February 23, 2016
Questioning That Deepens Comprehension
As we continue to create classrooms in which students read, write, think and discuss every day, the role of questioning becomes even more essential. We use questioning in the guided instruction phase to check for understanding as well as to prompt and offer scaffolds. Questioning reveals student thinking and provides insight into how they process a task.
Framework for the Gradual Release of Responsibility author Douglas Fisher, proposes four essential questions to pose to students as they encounter complex text. Whether the text is literary, textbook, instruction manual, historical primary source, scientific research or functional text, these guiding questions will assist students in navigating the source.
“What does the text say?
The questions in this category require students to think literally about the text. These questions focus on the big ideas or general understandings as well as key details. We believe that understanding the text at the literal level is important in order for students to eventually understand a text at deeper levels. In fact, we think it's impossible for students to make logical inferences about a text that they don't understand literally.”
“How does the text work?
When students have a grasp of the text at the literal level, we move to the structural level. These questions focus on vocabulary and word choice, text structures, author's craft (such as genre, narration, and literary devices), and author's purpose. Structural analysis requires that students think about the moves of this particular author and also about why writers make specific choices. Again, we linger as long as necessary at this phase, yet we try to move on as soon as possible. Understanding the internal structures of the text helps students think more deeply about the information contained within the text.”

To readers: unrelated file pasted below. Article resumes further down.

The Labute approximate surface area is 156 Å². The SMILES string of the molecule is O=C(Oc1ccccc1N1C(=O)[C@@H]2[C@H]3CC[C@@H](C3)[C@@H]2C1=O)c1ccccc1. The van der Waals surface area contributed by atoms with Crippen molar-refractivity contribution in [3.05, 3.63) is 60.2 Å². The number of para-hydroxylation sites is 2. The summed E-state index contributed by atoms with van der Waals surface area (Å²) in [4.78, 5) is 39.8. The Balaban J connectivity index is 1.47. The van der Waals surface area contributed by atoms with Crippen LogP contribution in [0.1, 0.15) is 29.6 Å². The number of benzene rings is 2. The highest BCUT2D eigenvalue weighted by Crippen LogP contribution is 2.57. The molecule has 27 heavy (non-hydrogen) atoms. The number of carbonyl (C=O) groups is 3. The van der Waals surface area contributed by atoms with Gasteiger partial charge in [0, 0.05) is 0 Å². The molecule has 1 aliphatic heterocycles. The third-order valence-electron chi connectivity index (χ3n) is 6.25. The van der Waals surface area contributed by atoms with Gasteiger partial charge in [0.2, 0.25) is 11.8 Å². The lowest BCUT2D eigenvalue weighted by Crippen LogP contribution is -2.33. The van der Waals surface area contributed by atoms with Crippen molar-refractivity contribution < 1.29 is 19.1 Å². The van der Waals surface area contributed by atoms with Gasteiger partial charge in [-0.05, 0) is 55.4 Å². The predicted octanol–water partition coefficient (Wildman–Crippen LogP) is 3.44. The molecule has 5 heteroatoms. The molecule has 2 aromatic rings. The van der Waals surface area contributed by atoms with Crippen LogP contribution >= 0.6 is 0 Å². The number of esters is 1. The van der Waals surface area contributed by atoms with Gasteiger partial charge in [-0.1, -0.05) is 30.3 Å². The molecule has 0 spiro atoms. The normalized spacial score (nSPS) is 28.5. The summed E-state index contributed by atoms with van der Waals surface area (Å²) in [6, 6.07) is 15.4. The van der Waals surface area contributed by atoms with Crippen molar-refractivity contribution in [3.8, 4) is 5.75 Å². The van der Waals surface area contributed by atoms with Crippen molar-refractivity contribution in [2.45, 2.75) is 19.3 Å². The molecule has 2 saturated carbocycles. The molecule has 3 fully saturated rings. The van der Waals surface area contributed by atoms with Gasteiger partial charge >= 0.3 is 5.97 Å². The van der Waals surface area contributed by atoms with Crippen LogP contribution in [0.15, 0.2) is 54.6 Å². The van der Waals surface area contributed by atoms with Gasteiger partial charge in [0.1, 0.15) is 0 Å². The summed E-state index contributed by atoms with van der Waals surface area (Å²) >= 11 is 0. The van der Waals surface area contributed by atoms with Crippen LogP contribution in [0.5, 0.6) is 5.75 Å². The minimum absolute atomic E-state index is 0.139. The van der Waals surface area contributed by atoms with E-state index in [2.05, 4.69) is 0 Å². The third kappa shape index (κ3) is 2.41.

“What does the text mean?
The third level focuses on inferential analysis, and includes the logical inferences that students can make about a text. In addition, at this phase, students compare texts and the ideas in several texts as they come to understand the targeted text more deeply. In doing so, they form opinions and arguments about texts or related ideas. As we have noted, inferential analysis is predicated on students first understanding the text at the literal and structural levels. It's really hard for students to respond to these types of questions if they have no idea what the text says literally or how the author constructed the text.”
“What does the text inspire you to do?
When students deeply understand a given text, they want to take action. They want to do something with the information that they've gained or the perspectives they've developed. This is when we know that students comprehend the text. Importantly, not every student will be inspired in the same way. Sometimes, students want to write about texts. Other times, they want to engage in research or further investigation. Some students may want to present their ideas and understandings, while others may choose to participate in a debate or Socratic seminar. And this is where the learning gets exciting. Students want to take action, based on a text they read and understood deeply, because now they are personally invested. In doing so, they become stewards of their own learning, and teachers can provide guidance about the types of products that can demonstrate deep understanding. Of course, teachers should provide examples of quality work so that students will know what's expected of them for each of these acts of inspiration.”
For tips and examples of each type of question, please read the full article here.